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People Before Things Hardcover – March 31, 2016
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Any business or technology leader leaning into the winds of change will find sustaining value in the advice and ideas shared by Chris Laping in People Before Things. Throughout this highly readable book (which feels like a conversation with a wise and witty CIO), Chris applies his fresh-from-the-front-lines perspective to the stodgy topic of change management. --Maryfran Johnson, Editor in Chief, CIO Events, IDG Enterprise
Chris Laping is one of the most engaging CIO orators I have encountered in my career. He now ranks among the most compelling CIO authors, as well. Chris' ability to paint word pictures translates perfectly from the stage to the page. His colorful and amusing anecdotes illustrate the importance of putting People Before Things, driving successful change through the enablement and activation of those chiefly responsible for making it happen. --Bill Schlough, SVP & Chief Information Officer, San Francisco Giants
Having followed Chris' work over many years, I'm delighted to see that he's captured his insights on change leadership in this wonderful book. He's a truly inspired executive who lays out key principles in compelling, memorable stories. Read this book and buy it for your entire team to kickstart and align your change efforts. --Charlene Li, Author of the New York Times bestseller, Open Leadership, The Engaged Leader, and Principal Analyst at Altimeter, a Prophet company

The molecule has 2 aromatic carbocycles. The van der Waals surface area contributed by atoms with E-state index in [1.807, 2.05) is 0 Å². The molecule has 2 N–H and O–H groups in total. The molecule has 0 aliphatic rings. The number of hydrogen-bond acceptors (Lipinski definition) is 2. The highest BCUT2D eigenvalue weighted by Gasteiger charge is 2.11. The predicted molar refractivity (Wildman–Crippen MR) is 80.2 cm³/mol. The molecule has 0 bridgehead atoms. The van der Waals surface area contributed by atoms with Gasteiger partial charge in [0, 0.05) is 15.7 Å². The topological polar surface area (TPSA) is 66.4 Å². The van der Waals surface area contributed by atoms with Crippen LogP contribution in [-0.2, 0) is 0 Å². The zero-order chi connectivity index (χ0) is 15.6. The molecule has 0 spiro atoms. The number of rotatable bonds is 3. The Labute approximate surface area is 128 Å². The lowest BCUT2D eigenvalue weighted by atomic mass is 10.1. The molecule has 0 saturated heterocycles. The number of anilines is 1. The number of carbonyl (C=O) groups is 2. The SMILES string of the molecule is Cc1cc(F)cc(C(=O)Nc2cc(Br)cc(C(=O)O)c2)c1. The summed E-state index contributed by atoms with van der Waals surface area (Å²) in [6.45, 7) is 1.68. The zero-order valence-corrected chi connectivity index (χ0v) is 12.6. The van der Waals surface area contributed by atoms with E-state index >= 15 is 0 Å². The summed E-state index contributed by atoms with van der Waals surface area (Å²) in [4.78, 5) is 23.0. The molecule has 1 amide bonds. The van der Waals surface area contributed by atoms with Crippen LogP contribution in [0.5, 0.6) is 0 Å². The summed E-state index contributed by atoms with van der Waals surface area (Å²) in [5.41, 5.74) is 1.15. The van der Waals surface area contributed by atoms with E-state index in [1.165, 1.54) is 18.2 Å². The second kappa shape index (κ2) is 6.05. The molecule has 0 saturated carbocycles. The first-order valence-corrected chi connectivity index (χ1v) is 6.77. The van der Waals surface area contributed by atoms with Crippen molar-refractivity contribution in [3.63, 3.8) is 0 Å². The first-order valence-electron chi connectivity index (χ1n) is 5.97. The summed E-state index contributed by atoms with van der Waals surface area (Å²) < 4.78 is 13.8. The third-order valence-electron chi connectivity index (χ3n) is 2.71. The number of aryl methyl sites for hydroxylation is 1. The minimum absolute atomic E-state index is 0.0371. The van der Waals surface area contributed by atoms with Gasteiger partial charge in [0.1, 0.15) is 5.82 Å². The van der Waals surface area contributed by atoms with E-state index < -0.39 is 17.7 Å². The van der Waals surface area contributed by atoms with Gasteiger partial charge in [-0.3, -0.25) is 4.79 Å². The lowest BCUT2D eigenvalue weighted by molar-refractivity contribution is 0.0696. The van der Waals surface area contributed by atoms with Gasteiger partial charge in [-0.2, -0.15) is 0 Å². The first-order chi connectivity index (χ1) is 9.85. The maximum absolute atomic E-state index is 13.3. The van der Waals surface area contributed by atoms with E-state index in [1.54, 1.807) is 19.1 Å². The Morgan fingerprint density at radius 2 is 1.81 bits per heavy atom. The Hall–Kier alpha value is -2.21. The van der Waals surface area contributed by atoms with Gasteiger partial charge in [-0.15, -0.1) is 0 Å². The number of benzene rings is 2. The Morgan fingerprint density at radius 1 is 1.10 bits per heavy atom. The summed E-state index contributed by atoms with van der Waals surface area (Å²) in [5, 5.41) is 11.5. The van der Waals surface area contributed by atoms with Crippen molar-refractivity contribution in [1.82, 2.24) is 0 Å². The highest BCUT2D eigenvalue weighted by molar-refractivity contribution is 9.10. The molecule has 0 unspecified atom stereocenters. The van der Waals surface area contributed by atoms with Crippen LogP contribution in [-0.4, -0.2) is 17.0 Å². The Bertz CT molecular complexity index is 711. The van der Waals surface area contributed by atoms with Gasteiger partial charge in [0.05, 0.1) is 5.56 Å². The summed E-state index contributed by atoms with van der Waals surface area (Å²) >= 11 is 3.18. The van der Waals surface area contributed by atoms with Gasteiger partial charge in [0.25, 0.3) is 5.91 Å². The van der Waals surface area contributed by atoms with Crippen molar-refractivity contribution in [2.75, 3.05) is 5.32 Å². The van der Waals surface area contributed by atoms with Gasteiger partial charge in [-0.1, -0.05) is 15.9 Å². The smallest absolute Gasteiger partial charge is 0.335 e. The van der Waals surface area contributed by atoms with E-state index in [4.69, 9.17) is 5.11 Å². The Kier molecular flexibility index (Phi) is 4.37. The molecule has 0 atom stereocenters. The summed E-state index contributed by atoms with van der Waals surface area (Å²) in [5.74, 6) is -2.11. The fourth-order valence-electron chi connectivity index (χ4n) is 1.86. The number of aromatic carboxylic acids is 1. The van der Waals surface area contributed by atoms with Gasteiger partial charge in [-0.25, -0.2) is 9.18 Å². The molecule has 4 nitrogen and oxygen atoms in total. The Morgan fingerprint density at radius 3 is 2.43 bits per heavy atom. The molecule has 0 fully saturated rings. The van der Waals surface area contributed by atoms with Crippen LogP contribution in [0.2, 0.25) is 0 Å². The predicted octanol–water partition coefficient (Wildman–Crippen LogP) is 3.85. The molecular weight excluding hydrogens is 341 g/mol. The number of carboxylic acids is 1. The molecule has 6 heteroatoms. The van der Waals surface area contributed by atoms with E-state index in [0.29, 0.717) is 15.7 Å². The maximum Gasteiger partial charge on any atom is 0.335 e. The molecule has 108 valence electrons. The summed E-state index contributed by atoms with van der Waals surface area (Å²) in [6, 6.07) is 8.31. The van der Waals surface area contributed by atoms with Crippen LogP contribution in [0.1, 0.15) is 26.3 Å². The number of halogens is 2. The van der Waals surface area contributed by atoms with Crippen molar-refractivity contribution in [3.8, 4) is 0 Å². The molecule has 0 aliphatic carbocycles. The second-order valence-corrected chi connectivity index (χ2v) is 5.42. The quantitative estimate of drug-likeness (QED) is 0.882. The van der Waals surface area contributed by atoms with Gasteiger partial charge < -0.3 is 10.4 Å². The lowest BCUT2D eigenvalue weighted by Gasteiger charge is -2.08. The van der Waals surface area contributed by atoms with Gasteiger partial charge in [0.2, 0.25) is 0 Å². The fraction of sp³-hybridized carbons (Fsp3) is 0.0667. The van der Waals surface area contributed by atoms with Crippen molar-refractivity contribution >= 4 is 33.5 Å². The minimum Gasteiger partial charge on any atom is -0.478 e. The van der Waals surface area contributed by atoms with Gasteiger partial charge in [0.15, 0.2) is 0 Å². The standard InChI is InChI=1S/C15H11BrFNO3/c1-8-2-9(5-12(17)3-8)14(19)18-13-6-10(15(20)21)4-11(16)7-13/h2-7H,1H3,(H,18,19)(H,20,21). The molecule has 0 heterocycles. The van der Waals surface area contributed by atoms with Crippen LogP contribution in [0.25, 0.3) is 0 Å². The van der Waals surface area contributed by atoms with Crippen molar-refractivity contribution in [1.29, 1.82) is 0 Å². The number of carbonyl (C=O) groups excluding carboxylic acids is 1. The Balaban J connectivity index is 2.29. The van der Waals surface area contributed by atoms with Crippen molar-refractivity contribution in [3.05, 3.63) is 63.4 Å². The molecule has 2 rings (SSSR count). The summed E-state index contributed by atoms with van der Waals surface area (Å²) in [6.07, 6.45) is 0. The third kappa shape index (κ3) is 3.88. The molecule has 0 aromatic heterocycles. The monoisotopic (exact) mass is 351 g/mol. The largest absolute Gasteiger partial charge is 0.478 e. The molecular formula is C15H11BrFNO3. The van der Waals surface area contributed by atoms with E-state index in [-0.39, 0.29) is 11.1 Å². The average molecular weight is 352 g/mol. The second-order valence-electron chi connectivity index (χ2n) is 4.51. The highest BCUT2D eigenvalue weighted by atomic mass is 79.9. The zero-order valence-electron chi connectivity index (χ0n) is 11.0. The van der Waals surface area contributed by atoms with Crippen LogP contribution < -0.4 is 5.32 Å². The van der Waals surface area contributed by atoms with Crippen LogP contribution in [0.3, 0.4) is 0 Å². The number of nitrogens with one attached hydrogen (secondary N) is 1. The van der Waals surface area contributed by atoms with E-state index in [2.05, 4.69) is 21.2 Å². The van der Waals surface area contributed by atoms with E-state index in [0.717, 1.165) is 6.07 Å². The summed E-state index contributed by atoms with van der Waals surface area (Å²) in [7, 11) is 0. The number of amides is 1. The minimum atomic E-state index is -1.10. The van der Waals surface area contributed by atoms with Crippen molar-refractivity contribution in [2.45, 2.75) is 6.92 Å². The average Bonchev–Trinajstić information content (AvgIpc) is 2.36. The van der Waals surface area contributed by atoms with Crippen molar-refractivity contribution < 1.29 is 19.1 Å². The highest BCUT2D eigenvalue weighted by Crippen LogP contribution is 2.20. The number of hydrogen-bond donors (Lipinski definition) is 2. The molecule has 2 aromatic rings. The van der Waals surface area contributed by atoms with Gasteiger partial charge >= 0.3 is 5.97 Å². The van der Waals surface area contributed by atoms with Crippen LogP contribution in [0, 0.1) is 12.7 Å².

The art of human connection in the workplace has become increasingly lost. Chris provides a powerful approach for engaging teams in disruptive change! --Debra Fine, Keynote Speaker & Bestselling Author, The Fine Art of Small Talk
It's wonderfully refreshing to see a former tech executive reminding other business leaders about putting the needs of team members first. If change and innovation is in your company's agenda, People Before Things is a must read! --Marc Effron, President, The Talent Strategy Group and Author, One Page Talent Management
About the Author
Chris Laping brings more than 25 years of information technology and business transformation experience to his newly written book on change leadership, People Before Things. Chris enjoyed 14 years as a Chief Information Officer across three different brands and the work of his teams has been spotlighted in the Wall Street Journal, Forbes, Fast Company, and CIO Magazine among others. His book explores the connection of the human experience to the outcomes of change and transformation initiatives and the role leaders play to pave success. Most recently, Chris was the Senior Vice President, Business Transformation and Chief Information Officer at Red Robin Gourmet Burgers, where he was part of a management team that completed a successful turnaround of an $8 stock to $89. Chris has received several awards for his work in the IT industry including being named as a ComputerWorld Premier 100 IT Leader. He has also received three InfoWorld 100 awards, InformationWeek's Social Business Technology Leader award and The Economist's Top 5 Social Business Leader. The work of his teams has been spotlighted in three books: The Engaged Leader, Mobile Mind Shift, and Implementing World Class IT. Chris is originally from Jacksonville, FL. He received a Bachelor of Science in Management Information Systems at Florida State University and his Master of Business Administration at the University of Florida.